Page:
The pontiff is taking unnamed critics to task, as per this CNS story, “Pope cautions against destructive polemics in the church.”
The pope, speaking in German at his noon blessing Feb. 22, asked for prayers to St. Peter so that “disturbances and storms do not shake the church” and that Catholics remain united in faith and love.
Two days earlier, addressing students at Rome’s diocesan seminary, the pope recalled St. Paul’s admonition to Galatian Christians not to “go on biting and devouring one another” but instead to be guided by the Spirit.
“St. Paul refers here to the polemics that emerge where faith degenerates into intellectualism and humility is replaced by the arrogance of being better than the other,” the pope said.
“We see clearly that today, too, there are similar situations where, instead of joining in communion with Christ, in the body of Christ which is the church, each one wants to be superior to the other and with intellectual arrogance maintains that he is better,” he said.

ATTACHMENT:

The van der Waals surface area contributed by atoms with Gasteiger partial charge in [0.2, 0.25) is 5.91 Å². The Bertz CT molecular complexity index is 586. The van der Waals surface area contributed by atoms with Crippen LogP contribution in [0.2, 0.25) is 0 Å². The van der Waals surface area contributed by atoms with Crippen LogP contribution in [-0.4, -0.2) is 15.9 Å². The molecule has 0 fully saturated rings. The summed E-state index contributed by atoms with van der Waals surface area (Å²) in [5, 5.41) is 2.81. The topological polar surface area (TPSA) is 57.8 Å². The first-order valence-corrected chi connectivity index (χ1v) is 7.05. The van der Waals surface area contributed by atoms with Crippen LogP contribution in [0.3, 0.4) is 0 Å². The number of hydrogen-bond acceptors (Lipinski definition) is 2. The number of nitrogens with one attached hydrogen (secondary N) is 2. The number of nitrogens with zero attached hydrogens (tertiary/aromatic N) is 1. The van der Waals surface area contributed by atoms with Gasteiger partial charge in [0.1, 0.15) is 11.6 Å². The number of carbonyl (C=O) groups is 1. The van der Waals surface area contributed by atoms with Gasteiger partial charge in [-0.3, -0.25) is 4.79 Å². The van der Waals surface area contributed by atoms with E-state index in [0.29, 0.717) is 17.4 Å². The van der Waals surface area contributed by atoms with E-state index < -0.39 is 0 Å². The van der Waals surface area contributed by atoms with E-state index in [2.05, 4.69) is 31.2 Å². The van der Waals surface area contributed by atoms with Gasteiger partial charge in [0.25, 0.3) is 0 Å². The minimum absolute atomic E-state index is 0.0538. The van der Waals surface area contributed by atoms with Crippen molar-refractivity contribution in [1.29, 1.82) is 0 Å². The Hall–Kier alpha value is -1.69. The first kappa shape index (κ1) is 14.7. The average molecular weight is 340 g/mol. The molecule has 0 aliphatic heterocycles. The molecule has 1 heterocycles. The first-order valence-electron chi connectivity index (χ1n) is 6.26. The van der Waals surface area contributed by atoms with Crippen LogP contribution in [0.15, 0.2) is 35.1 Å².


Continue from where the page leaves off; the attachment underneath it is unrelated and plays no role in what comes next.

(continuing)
“And in this way arise polemics that are destructive, and there arises a caricature of the church, which should have a single soul and a single heart,” he said.
One can understand Benedict’s lament, given the past few weeks of missteps and misfeasance in Rome, highlighted by the SSPX debacle and the latest Maciel revelations and the furor over the Katrina-loving, would-be bishop from Austria.
But in light of the failings at the top in this regard–see, for example, this Times of London piece on Benedict’s isolation and indifference to advice–it seems that the doctor might want to take some of his own medicine. And while he didn’t name names in his critique of the critiquers–heck, there have been so many lately–he may want to tone down his own amen corner first. (e.g., Father Z’s apoplectic attack on The Tablet of London and its Rome correspondent, Robert Mickens.) The vitriol of the right is poisonous.
Moreover, it is secrecy and a lack of accountability (born of humility) when things go south that breeds viral criticism–when people have no recourse to the powers-that-be, no influence or authority or say, they’ll shout ever louder. And as we’ve seen, that can work to the good–Maciel, Williamson, the Linz bishop–but with much more turbulence than it has to.